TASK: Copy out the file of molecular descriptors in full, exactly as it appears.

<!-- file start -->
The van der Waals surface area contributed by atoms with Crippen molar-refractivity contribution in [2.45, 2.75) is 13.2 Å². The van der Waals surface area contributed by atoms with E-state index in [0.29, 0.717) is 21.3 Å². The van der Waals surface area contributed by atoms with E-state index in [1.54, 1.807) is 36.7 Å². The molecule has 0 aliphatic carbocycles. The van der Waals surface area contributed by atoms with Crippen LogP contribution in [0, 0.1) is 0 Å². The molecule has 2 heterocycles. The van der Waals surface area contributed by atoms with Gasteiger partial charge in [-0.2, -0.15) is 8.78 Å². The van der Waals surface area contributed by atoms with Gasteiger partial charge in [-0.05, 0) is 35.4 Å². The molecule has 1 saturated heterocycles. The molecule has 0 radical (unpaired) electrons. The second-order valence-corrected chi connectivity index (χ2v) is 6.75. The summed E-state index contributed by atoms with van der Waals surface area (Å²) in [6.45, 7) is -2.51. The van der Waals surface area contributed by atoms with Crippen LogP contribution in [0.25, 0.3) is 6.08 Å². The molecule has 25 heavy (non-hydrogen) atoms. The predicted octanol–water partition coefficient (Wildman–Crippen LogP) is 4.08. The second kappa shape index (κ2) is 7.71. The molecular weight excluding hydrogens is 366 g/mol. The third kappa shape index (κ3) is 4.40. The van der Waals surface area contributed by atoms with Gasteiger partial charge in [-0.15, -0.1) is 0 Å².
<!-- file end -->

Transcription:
The van der Waals surface area contributed by atoms with Crippen molar-refractivity contribution in [2.45, 2.75) is 13.2 Å². The van der Waals surface area contributed by atoms with E-state index in [0.29, 0.717) is 21.3 Å². The van der Waals surface area contributed by atoms with E-state index in [1.54, 1.807) is 36.7 Å². The molecule has 0 aliphatic carbocycles. The van der Waals surface area contributed by atoms with Crippen LogP contribution in [0, 0.1) is 0 Å². The molecule has 2 heterocycles. The van der Waals surface area contributed by atoms with Gasteiger partial charge in [-0.2, -0.15) is 8.78 Å². The van der Waals surface area contributed by atoms with Gasteiger partial charge in [-0.05, 0) is 35.4 Å². The molecule has 1 saturated heterocycles. The molecule has 0 radical (unpaired) electrons. The second-order valence-corrected chi connectivity index (χ2v) is 6.75. The summed E-state index contributed by atoms with van der Waals surface area (Å²) in [6.45, 7) is -2.51. The van der Waals surface area contributed by atoms with Crippen LogP contribution in [0.25, 0.3) is 6.08 Å². The molecule has 25 heavy (non-hydrogen) atoms. The predicted octanol–water partition coefficient (Wildman–Crippen LogP) is 4.08. The second kappa shape index (κ2) is 7.71. The molecular weight excluding hydrogens is 366 g/mol. The third kappa shape index (κ3) is 4.40. The van der Waals surface area contributed by atoms with Gasteiger partial charge in [-0.15, -0.1) is 0 Å².